Science could provide solution to grouse conflict

Science could help tackle the deadlock between grouse shooting managers and conservationists seeking to protect hen harriers on UK moorlands, according to a new study.

The report into how to protect hen harriers on moorlands was published as the Glorious Twelfth, which marks the new season of grouse shooting, began. Picture: Reuters

Scientists at Aberdeen University say the solution could be as simple as moving young raptor chicks from grouse moorland when their numbers become too big a threat.

The research is published to coincide with the Glorious Twelfth today, which marks the new season of grouse shooting in Scotland.

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The hen harrier is a natural predator of the red grouse but the study suggests that, under certain conditions, the birds could co-exist with profitable grouse shooting.

Led by Professor Steve Redpath, the study involving grouse managers, conservationists and ecologists used science as a way to try to find a solution.

The ecologists developed a model and found a possible compromise. Prof Redpath said: “The model suggested that across the grouse moors of England, there was room for 70 pairs of hen harriers at relatively low cost for grouse shooting.”

When harriers breed at levels that have a significant economic impact on grouse shoots, the excess chicks would be removed from the grouse moors, reared in captivity and then released into the wild elsewhere.

Similar schemes are used in continental Europe where harriers breeding in crops are threatened by harvesting.

The next step is for grouse managers and conservationists to use the results of the model to agree on an acceptable number of harriers in moorlands in Scotland, and then test the idea in a field trial.

The Scottish Gamekeepers Association and Scottish Land and Estates welcomed the findings.

A spokesman for the gamekeepers said: “This study identifies and cements what was found during a joint raptor study at Langholm Moor in the Scottish Borders where a build-up of protected raptors, including hen harrier, made grouse shooting commercially unviable and led to the loss of gamekeepers’ jobs.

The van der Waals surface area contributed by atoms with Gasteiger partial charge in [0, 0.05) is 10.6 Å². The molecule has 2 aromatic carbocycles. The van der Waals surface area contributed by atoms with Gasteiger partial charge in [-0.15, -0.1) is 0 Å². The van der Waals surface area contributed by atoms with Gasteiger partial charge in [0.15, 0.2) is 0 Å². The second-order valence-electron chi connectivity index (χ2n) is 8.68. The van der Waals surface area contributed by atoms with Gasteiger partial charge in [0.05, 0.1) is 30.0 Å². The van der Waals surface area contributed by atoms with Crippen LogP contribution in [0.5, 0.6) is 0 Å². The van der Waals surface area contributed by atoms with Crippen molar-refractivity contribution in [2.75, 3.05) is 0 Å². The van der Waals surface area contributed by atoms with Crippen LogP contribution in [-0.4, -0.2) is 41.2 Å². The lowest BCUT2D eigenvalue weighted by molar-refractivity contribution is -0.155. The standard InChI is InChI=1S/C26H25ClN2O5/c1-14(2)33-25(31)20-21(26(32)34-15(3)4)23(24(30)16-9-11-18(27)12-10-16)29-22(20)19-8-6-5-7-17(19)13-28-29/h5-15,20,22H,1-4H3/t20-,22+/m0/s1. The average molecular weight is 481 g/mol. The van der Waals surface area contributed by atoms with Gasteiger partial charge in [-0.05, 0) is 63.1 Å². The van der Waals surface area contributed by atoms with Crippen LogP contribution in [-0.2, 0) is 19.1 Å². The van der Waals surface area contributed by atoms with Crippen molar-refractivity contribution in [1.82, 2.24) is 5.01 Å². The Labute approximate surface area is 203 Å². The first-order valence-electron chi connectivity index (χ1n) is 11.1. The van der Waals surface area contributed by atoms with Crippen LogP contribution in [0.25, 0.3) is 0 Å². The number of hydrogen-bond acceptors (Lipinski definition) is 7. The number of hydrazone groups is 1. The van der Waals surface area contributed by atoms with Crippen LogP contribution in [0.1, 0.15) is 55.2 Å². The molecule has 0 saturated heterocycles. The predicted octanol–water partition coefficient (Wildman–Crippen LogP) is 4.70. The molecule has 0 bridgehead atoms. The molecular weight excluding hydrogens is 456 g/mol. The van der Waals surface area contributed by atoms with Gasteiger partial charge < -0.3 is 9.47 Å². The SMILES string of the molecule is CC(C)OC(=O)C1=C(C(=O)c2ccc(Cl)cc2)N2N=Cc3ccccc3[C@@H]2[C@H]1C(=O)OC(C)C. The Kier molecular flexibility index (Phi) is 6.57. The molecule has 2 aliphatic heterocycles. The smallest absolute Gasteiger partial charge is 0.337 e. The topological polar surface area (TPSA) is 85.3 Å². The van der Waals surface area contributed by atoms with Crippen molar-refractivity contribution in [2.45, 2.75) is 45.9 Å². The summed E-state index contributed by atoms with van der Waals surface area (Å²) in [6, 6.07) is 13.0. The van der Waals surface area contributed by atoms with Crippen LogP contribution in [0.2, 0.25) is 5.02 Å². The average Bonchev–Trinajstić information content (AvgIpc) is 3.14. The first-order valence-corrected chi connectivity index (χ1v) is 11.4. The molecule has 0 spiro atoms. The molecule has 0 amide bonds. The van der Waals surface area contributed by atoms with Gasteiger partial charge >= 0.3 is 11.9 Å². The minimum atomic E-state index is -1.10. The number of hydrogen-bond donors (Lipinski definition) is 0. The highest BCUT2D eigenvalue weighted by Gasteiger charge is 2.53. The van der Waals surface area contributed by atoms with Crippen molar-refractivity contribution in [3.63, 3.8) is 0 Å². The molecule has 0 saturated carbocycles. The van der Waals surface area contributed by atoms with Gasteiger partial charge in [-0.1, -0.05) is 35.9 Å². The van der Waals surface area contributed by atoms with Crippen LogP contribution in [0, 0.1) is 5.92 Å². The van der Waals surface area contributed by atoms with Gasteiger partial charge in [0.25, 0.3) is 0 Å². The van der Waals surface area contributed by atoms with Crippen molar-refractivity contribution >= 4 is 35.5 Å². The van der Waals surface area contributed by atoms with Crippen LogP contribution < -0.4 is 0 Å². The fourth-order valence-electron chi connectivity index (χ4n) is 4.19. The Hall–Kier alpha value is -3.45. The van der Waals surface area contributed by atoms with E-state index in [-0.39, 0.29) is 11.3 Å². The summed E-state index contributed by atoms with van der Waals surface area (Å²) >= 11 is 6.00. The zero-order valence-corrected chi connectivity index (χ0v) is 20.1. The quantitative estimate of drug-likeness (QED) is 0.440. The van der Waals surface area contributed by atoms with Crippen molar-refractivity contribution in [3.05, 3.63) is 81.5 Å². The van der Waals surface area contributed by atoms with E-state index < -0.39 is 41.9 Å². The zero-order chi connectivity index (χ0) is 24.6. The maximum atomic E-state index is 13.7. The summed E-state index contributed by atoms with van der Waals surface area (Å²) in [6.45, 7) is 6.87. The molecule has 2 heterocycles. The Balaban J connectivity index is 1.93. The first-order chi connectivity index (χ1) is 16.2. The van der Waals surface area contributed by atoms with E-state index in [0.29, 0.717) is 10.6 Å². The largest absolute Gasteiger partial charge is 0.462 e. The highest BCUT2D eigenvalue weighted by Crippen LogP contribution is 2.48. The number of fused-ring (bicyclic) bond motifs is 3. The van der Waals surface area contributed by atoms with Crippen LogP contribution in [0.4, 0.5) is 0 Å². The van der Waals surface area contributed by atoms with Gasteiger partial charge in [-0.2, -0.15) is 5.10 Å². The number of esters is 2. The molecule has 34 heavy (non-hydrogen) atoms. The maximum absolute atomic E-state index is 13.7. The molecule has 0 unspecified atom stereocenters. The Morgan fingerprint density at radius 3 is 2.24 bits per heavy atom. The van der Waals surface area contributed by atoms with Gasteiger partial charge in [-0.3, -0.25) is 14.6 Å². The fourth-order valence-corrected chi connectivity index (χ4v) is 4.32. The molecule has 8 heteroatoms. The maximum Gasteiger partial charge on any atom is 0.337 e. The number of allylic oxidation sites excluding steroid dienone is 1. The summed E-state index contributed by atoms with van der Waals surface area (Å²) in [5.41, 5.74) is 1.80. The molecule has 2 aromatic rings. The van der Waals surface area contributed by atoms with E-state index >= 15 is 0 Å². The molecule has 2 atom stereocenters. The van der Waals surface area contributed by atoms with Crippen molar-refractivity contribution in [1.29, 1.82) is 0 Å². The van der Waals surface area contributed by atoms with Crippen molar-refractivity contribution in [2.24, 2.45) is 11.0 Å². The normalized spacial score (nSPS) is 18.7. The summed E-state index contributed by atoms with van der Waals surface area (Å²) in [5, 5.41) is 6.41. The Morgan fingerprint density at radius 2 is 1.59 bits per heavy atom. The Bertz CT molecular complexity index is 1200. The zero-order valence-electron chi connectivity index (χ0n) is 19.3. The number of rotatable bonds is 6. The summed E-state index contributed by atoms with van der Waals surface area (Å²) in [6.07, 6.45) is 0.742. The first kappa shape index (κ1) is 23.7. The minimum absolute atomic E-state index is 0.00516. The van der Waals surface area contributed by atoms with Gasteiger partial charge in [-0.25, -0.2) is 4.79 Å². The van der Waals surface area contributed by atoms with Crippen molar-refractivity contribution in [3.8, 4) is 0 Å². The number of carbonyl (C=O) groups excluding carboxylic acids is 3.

“The paper’s central premise is likely to be supported by those within our industry because we all seek workable resolutions to conflicts which will benefit both rural businesses and all wildlife, including hen harriers. Such models have been successful in other European countries, particularly France and Spain.”

He added that such an 
approach was similar to that being advocated with a government “hen harrier action plan” in England, which includes a brood management scheme.

Tim Baynes, of Scottish Land and Estates, said: “It is possible to have a management system which enables viable driven grouse shooting to continue, with all the benefits that brings to the rural economy and to 
declining species such as curlew, golden plover, lapwing and black grouse, while at the same time maintaining a sustainable number of hen harriers.”

An RSPB spokeswoman said the study “could play a major role in helping to resolve the hen harrier-grouse conflict”.

She added: “A brood management scheme may merit 
experimental investigation in the future, but only once hen 
harrier numbers have recovered to a pre-agreed level.

“The authors suggest that there is room on English grouse moors to support 70 pairs of hen harriers with only minimal costs to landowners..”